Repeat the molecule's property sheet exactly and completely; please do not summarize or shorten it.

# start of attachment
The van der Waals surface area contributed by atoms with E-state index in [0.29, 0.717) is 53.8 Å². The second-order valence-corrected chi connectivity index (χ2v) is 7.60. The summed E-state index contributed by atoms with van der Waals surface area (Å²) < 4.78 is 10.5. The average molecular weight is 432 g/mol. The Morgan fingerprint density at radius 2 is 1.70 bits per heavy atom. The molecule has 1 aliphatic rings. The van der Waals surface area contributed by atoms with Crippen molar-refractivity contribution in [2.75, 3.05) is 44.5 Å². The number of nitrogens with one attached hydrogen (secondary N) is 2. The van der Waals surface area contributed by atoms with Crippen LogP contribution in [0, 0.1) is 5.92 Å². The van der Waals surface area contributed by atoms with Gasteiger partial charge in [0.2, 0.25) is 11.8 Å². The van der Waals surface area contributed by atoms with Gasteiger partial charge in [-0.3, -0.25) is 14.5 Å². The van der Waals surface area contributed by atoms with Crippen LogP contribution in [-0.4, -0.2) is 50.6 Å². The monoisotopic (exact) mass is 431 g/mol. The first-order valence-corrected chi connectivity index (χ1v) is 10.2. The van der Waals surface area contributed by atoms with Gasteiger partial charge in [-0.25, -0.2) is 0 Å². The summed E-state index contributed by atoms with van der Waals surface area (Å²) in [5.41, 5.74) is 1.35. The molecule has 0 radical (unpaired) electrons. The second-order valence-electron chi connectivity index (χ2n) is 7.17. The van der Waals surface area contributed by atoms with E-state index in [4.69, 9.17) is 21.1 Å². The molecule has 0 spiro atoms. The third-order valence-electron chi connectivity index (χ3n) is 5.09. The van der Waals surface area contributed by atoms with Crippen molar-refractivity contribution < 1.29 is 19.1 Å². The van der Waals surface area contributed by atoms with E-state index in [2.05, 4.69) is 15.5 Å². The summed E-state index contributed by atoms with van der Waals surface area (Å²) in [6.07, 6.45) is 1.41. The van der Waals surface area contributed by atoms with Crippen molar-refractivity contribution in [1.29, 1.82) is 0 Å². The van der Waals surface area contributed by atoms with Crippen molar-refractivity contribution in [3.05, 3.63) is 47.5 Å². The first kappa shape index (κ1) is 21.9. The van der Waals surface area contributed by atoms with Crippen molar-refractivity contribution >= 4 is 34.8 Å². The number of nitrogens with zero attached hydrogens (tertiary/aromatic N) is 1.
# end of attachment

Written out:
The van der Waals surface area contributed by atoms with E-state index in [0.29, 0.717) is 53.8 Å². The second-order valence-corrected chi connectivity index (χ2v) is 7.60. The summed E-state index contributed by atoms with van der Waals surface area (Å²) < 4.78 is 10.5. The average molecular weight is 432 g/mol. The Morgan fingerprint density at radius 2 is 1.70 bits per heavy atom. The molecule has 1 aliphatic rings. The van der Waals surface area contributed by atoms with Crippen molar-refractivity contribution in [2.75, 3.05) is 44.5 Å². The number of nitrogens with one attached hydrogen (secondary N) is 2. The van der Waals surface area contributed by atoms with Crippen LogP contribution in [0, 0.1) is 5.92 Å². The van der Waals surface area contributed by atoms with Gasteiger partial charge in [0.2, 0.25) is 11.8 Å². The van der Waals surface area contributed by atoms with Gasteiger partial charge in [-0.3, -0.25) is 14.5 Å². The van der Waals surface area contributed by atoms with Crippen LogP contribution in [-0.4, -0.2) is 50.6 Å². The monoisotopic (exact) mass is 431 g/mol. The first-order valence-corrected chi connectivity index (χ1v) is 10.2. The van der Waals surface area contributed by atoms with Gasteiger partial charge in [-0.25, -0.2) is 0 Å². The summed E-state index contributed by atoms with van der Waals surface area (Å²) in [5.41, 5.74) is 1.35. The molecule has 0 radical (unpaired) electrons. The second-order valence-electron chi connectivity index (χ2n) is 7.17. The van der Waals surface area contributed by atoms with E-state index in [4.69, 9.17) is 21.1 Å². The molecule has 0 spiro atoms. The third-order valence-electron chi connectivity index (χ3n) is 5.09. The van der Waals surface area contributed by atoms with Crippen molar-refractivity contribution < 1.29 is 19.1 Å². The van der Waals surface area contributed by atoms with E-state index in [2.05, 4.69) is 15.5 Å². The summed E-state index contributed by atoms with van der Waals surface area (Å²) in [6.07, 6.45) is 1.41. The van der Waals surface area contributed by atoms with Crippen molar-refractivity contribution in [1.29, 1.82) is 0 Å². The van der Waals surface area contributed by atoms with Crippen molar-refractivity contribution in [3.05, 3.63) is 47.5 Å². The first kappa shape index (κ1) is 21.9. The van der Waals surface area contributed by atoms with Crippen molar-refractivity contribution >= 4 is 34.8 Å². The number of nitrogens with zero attached hydrogens (tertiary/aromatic N) is 1.